This is soon combined with the first idea until ‘a devil of a fugue’ (as Elgar would say) is unleashed on strings. The tension continues to mount until the progress is abruptly halted, revealing ‘the chord’ once more. The music breaks up, whilst the chord remains static, unaltered.

The top note of ‘the chord’ (C) is released by high first violins and taken up by piccolo, which begins the first Canon, proceeding with an elegant melody marked ‘Grazioso, ma non espressivo’. The next canonic entry is given to the first clarinet, which begins on the second highest note of ‘the chord’ (A flat), just as that note is released. Each successive woodwind entry is marked by the release of the next note of the chord until it has been completely dismantled and we are left with a six-part canon. This music is one of the rare evocations of birdsong in Simpson’s work, and one where the listener may sense a parallel, not with Messaien but with the dream sequence in Nielsen’s Saga-Drøm.

The Scherzino (the shortest of all Simpson’s symphonic movements) is dominated throughout by an insistent side-drum figure. The form is simple: crescendo–climax–diminuendo. The movement, which opens with solo side drum (pianissimo) and a climbing figure on pairs of woodwinds, culminates in a passage of titanic force—the central point of the Symphony—before receding.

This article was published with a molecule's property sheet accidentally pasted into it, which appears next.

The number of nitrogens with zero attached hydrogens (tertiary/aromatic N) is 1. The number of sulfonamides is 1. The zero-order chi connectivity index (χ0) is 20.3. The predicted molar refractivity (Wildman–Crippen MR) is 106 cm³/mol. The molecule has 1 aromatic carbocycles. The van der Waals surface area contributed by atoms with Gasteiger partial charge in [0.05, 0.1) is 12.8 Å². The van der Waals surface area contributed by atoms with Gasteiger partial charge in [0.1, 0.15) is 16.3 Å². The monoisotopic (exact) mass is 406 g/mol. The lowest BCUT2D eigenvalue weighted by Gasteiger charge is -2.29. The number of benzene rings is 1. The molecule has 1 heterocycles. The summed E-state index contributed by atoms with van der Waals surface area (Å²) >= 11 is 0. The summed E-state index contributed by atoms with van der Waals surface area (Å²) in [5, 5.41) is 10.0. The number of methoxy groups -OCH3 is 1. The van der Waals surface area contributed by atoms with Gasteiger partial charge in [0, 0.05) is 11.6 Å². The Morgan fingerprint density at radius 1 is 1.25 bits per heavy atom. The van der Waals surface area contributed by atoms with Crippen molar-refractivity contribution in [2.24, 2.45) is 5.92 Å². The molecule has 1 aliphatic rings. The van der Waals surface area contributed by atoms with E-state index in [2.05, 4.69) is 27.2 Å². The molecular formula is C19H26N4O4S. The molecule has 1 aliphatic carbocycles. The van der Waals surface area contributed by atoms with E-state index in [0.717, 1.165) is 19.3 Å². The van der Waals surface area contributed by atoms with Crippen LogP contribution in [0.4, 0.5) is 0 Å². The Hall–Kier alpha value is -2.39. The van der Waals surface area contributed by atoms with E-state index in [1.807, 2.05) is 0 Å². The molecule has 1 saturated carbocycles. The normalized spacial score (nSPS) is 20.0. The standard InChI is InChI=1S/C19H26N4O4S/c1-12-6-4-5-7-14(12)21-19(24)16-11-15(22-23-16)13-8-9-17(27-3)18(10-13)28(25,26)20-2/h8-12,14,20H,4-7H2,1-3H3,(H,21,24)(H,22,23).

Just as Canone 1 gradually dismantled ‘the chord’ from the top, so Canone 2 (Adagio) re-assembles it from the lowest note. The first entry of the new canon starts on a low C (cellos and bassoon) which rises and falls before settling again on C amidst mysterious patterings. The entries alternate between this original and its inversion. The next entry (violas and oboe) takes E (a tenth above) and follows a similar procedure. Finally, the six-note chord is fully assembled once more but heard in repeated pizzicato figurations. A transposition of the chord (E flat, G, F, A, B, E flat) is then added on brass and wind, until the two missing notes (B flat and D flat) are supplied by trumpets. A menacing crescendo, containing all twelve chromatic notes, leads directly into the Finale. This Finale is a vastly expanded, modified reprise of the first Allegro, the pulse altered from three to two beats in a bar. Most of the material is familiar, but takes on new life, new energy. The massive coda occupies almost half the length of the Finale, beginning with a sudden, unexpected, hushed string tremolando alternating with reminders of ‘the chord’. From here the music gains further momentum, each climax more ferocious than the last, until the full orchestra arrives on a chord consisting of superimposed dominant sevenths on C and G. But even this is silenced by ‘the chord’. The Finale desperately attempts to reassert itself, but is dispersed into fragments, like the first Allegro, until all that remains is the chord itself. And finally that disappears too.

Matthew Taylor © 1994